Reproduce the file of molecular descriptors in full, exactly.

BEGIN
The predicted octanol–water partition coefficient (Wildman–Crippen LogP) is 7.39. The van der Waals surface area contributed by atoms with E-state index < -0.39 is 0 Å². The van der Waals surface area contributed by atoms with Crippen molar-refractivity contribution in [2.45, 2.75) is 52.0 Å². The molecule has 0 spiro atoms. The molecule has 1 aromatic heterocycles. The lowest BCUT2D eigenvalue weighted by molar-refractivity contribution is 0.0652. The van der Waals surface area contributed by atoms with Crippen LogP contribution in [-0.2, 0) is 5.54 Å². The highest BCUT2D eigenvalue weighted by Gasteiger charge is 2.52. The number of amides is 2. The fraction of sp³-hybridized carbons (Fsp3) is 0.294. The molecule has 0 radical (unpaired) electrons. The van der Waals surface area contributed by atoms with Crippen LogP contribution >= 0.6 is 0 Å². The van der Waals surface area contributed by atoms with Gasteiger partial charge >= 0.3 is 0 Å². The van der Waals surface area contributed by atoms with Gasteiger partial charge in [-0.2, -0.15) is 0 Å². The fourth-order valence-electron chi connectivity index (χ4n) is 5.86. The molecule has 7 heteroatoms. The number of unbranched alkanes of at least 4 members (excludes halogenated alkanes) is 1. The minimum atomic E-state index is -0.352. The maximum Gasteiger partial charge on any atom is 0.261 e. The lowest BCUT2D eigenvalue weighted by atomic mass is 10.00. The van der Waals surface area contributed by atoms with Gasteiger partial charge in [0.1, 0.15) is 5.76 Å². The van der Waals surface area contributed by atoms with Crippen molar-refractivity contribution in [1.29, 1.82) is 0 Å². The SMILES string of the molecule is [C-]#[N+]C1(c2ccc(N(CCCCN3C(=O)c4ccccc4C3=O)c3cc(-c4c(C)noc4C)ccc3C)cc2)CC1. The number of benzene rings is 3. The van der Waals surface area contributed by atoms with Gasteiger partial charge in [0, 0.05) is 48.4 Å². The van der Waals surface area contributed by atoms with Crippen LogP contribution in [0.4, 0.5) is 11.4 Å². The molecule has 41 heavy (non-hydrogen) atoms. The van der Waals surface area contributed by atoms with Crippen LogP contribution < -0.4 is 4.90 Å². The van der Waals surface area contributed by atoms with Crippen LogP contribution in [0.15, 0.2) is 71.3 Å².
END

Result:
The predicted octanol–water partition coefficient (Wildman–Crippen LogP) is 7.39. The van der Waals surface area contributed by atoms with E-state index < -0.39 is 0 Å². The van der Waals surface area contributed by atoms with Crippen molar-refractivity contribution in [2.45, 2.75) is 52.0 Å². The molecule has 0 spiro atoms. The molecule has 1 aromatic heterocycles. The lowest BCUT2D eigenvalue weighted by molar-refractivity contribution is 0.0652. The van der Waals surface area contributed by atoms with Crippen LogP contribution in [-0.2, 0) is 5.54 Å². The highest BCUT2D eigenvalue weighted by Gasteiger charge is 2.52. The number of amides is 2. The fraction of sp³-hybridized carbons (Fsp3) is 0.294. The molecule has 0 radical (unpaired) electrons. The van der Waals surface area contributed by atoms with Crippen LogP contribution >= 0.6 is 0 Å². The van der Waals surface area contributed by atoms with Gasteiger partial charge >= 0.3 is 0 Å². The van der Waals surface area contributed by atoms with Gasteiger partial charge in [-0.2, -0.15) is 0 Å². The fourth-order valence-electron chi connectivity index (χ4n) is 5.86. The molecule has 7 heteroatoms. The number of unbranched alkanes of at least 4 members (excludes halogenated alkanes) is 1. The minimum atomic E-state index is -0.352. The maximum Gasteiger partial charge on any atom is 0.261 e. The lowest BCUT2D eigenvalue weighted by atomic mass is 10.00. The van der Waals surface area contributed by atoms with Gasteiger partial charge in [0.1, 0.15) is 5.76 Å². The van der Waals surface area contributed by atoms with Crippen molar-refractivity contribution in [1.29, 1.82) is 0 Å². The SMILES string of the molecule is [C-]#[N+]C1(c2ccc(N(CCCCN3C(=O)c4ccccc4C3=O)c3cc(-c4c(C)noc4C)ccc3C)cc2)CC1. The number of benzene rings is 3. The van der Waals surface area contributed by atoms with Gasteiger partial charge in [0, 0.05) is 48.4 Å². The van der Waals surface area contributed by atoms with Crippen LogP contribution in [0.4, 0.5) is 11.4 Å². The molecule has 41 heavy (non-hydrogen) atoms. The van der Waals surface area contributed by atoms with Crippen LogP contribution < -0.4 is 4.90 Å². The van der Waals surface area contributed by atoms with Crippen LogP contribution in [0.15, 0.2) is 71.3 Å².